AUGUSTA — Stretchers, chairs, lights, sinks, paper towel dispensers, directional signs and room numbers have sprouted at MaineGeneral Medical Center’s new hospital in northwest Augusta.

Outside, sprinklers cool a newly poured concrete terrace just off the main cafeteria. Landscape workers tap bricks into place under a wooden pergola. Trees pepper the visitors’ parking lot, where bright white stripes delineate individual parking slots.

Inside, boxed computers await installation as construction workers carry paint buckets and ladders. Medical equipment, including a magnetic resonance imaging machine, operating room monitors and sterile room shelves are in place. A living wall awaits plants in the main cafeteria, where stainless equipment gleams in the serving area and the kitchen.

Construction is winding down on the $312 million regional hospital, and the training phase for employees is about to begin.

“Substantial completion was Aug. 6,” said John Scott, construction project manager. “It was originally June of 2014, and went from a field to a certificate of occupancy in two years, which is just remarkable.”

During a midweek walk through the building, small groups of doctors, laboratory personnel and nurses gathered in what will be their new workplaces, eager to see the building and where they fit in.


“We love it,” said Lauren Long, clinical laboratory manager, who has worked for MaineGeneral for 40 years. “We just can’t wait to just move in and vacate our overcrowded, ancient facility in Augusta.”

He looked around at the light, bright rooms and tables that will be staffed round-the-clock. “How often do you get to move into a brand-new facility that we helped design?”

In just under 12 weeks, on Nov. 9, the new regional hospital building known as the Alfond Center for Health will open its doors, bringing together the inpatients from MaineGeneral’s Thayer campus in Waterville and the East Chestnut Street hospital in Augusta.

The new hospital will have 192 inpatient beds — two-thirds of what is available at MaineGeneral’s two existing hospitals. The East Chestnut Street hospital has 141 beds, and the Thayer unit has 146.

The public is invited to get a peek at the new hospital from 1 to 4 p.m. Sept. 29. Other previews are set for that same weekend for donors, those who helped build it and others.

City code enforcement officer Gary Fuller issued a building occupancy to MaineGeneral after a walk-through July 31.


“If you take the blueprints, they built what they said they were going to build,” he said. Fuller expects to sign off on the site itself once landscaping is completed.

Fuller said he had been on the site once or twice each week over the past couple of years, inspecting the site and the eventual 640,000-square-foot, four-story building. He checked plumbing and other work. Specialty inspections were performed by others as well, including the state electrical inspector, and an inspector from the State Fire Marshal’s Office. The state Department of Health & Human Services still has to inspect and approve the building before any clinical work can be performed there.

Phyllis Powell, assistant director of the department’s Division of Licensing & Regulatory Services, said a final walk-through by department personnel is scheduled for October. They will check to be sure the facility meets state licensure guidelines, architectural guidelines, Health Insurance Portability & Accountability Act guidelines — particularly with patient flow and privacy — and infection control guidelines.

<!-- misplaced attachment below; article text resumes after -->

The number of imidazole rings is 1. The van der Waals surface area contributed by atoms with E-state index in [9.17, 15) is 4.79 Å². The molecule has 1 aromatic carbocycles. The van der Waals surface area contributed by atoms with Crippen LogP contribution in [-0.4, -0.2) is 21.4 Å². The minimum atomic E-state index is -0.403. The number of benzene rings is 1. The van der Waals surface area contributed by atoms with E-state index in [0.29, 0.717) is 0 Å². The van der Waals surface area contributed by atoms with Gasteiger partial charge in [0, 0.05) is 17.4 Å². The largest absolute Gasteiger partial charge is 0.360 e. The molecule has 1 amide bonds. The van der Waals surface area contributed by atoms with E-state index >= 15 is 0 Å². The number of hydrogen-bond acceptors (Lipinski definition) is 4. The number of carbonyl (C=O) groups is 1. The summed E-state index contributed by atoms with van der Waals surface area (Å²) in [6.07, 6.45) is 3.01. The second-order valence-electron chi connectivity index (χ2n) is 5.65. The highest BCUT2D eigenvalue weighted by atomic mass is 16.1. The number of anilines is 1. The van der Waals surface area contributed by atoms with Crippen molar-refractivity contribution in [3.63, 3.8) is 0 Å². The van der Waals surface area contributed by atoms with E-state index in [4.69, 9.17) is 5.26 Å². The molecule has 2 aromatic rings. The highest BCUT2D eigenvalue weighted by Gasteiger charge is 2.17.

She said they look essentially for the same things the city inspector does: “Have they indeed built the structure they said they were going to build?”

She said MaineGeneral already has clinical licensure.

“The hospital is the biggest building I’ve inspected,” said Fuller, who has been a city code enforcement officer for 27 years. By comparison, the one-story Central Maine Commerce Center building is 302,000 square feet, less than half the size of the new hospital.


Fuller said the standards for hospital construction, which include spraying fire retardant, mean it is “basically a non-combustible building.”

A spacious stairwell in the building’s glass-enclosed entrance has vertical and horizontal fire shutters that deploy in the event of smoke or fire. They are designed to prevent the spread of smoke or fire to any other floor.

“It’s one of the many life-safety things we have in our facility,” Scott said.

Attention to aesthetics appears in a number of places, including the etched glass dividers in the cafeteria and the etched glass walls of the spiritual center.

The hospital also has adapted to a changing population as well. The doorways are wider and the imaging machine larger, Scott said, both to accommodate people who feel claustrophobic and those who are obese.

Recent data from the Centers for Disease Control shows more than half of those living in Maine are overweight. Of the estimated 1.3 million population in 2010, almost 63 percent of adults were overweight and more than half of those were classified as obese, according to a “State Nutrition, Physical Activity and Obesity Profile.”

Even as the new hospital receives its finishing touches, the area abounds with orange barrels marking construction underway at nearby exit 113 on Interstate 95.

The exit work, which includes two roundabouts and carries Route 3 in front of the hospital and the adjacent Alfond Center for Cancer Care, is expected to be completed by Nov. 8.

Betty Adams — 621-5631
[email protected]

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